Yes, this is a serious reason why excellent candidates are passed over. It's symptomatic of our short-term focus at the expense of long-term effectiveness. It may also be symptomatic of a lazy principal. Wouldn't it be better to invest the time into a green but potentially outstanding teacher than to settle for experienced mediocrity?


How many times have I heard that the best teachers are those who struggled themselves and understand kids who struggle? Those who make the claim have not checked their own data. Look at any school and line up your teachers based on college GPAs. You'll find the weakest teachers -- the laziest ones -- were predictable from their effort in college. Strong academic performance tells us two things: first, that this person is willing to work hard and second, that s/he has the ability to meet targets. Why wouldn't we want those qualities in a teacher? I am amazed that so many education leaders dismiss academic performance as insignificant.


These are some of the errors in thinking school administrators -- and others -- make. Were we to fix just this one thing -- the selection of our next generation of educators -- schools would immediately begin to improve. Nothing else we do will have as great an impact.

Naturally, we also need to be willing to invest the time into our selection process. How many applications are we willing to read? Do we allow interview performance alone to determine our hiring decisions? Or do we have a process that makes sure that quality of application, experience, recommendations and reference checks, college performance and other factors are weighed appropriately by interview teams?

90% of what high school principals do is reactive. There is so much going on and so many demands on our time. But 10% needs to be proactive, dedicated to carrying out the goals we have. First among those should be finding the 1 outstanding candidate to fill any opening we have. Hire for the kids, not the adults.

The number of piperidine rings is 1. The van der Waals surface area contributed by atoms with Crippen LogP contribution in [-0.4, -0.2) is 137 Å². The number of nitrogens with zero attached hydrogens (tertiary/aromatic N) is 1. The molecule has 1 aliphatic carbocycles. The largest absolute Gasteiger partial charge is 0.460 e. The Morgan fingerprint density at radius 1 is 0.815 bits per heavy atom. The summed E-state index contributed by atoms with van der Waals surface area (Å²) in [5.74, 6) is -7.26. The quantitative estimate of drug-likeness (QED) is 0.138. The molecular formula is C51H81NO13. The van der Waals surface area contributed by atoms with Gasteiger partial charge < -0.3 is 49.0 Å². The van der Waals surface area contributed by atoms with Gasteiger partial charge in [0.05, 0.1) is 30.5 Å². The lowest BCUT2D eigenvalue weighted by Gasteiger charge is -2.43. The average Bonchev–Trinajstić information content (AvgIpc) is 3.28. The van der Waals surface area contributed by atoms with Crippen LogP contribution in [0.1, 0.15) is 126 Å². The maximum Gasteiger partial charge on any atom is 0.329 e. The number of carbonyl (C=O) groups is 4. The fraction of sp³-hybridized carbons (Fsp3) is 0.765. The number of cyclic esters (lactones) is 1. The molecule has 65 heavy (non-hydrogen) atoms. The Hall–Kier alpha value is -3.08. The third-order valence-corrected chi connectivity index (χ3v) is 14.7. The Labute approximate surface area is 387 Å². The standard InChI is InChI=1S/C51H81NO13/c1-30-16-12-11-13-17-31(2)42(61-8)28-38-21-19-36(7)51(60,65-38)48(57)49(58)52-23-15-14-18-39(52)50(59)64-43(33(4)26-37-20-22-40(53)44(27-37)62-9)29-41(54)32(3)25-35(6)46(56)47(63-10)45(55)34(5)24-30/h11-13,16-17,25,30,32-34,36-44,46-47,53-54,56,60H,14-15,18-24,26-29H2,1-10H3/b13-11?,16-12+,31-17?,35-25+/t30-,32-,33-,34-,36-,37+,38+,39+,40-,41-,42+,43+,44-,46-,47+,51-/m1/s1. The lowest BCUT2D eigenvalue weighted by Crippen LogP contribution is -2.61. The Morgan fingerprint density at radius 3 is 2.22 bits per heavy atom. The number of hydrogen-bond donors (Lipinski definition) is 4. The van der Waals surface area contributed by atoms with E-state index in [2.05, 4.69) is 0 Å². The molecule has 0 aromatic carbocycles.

1. I think I'm guilty of just one of these -"good fit",it's even a rating criteria on my interview scoring guide, but I'm not sure I should feel guilty... At least on my end of things (preschool special education), what happens in a classroom is not the sole domain of a teacher, it's about teaming -with assistants, with therapists, with the teacher in the classroom next door , with parents, and those with "abrasive personalities" or who are "rough around the edges interpersonally" tend not to function well as team members. Relationships are key in my field, and while I wouldn't use "good fit" as my first criteria, it certainly plays into the decision.

  2. Great advice and it doesn't just apply to education. The business world should use this advice as well.

  3. As a former teacher and department chair who used to sit on the hiring panel, I have to say that you have hit it on the head. Teacher hiring is the real problem--it's not too difficult to see what you're getting on the front end and either hire the person or move to the next candidate as the case may be. "Fit" is something that needs to be assessed in reference to the ability to do the job, not the ability to show up to happy hour on Fridays.

    I remember that when I was hired to my second position the district sent a small team of people to come watch me teach for a day and to interview my students to get their impressions of how typical or atypical what I was doing that day was of my teaching. It was a smart move, and one that principals should replicate as an additional metric for deciding whom to hire.

  4. Excellent suggestion, Sean. Watching a teaching session is fairly common. Interviewing students about what's typical in the classroom is not.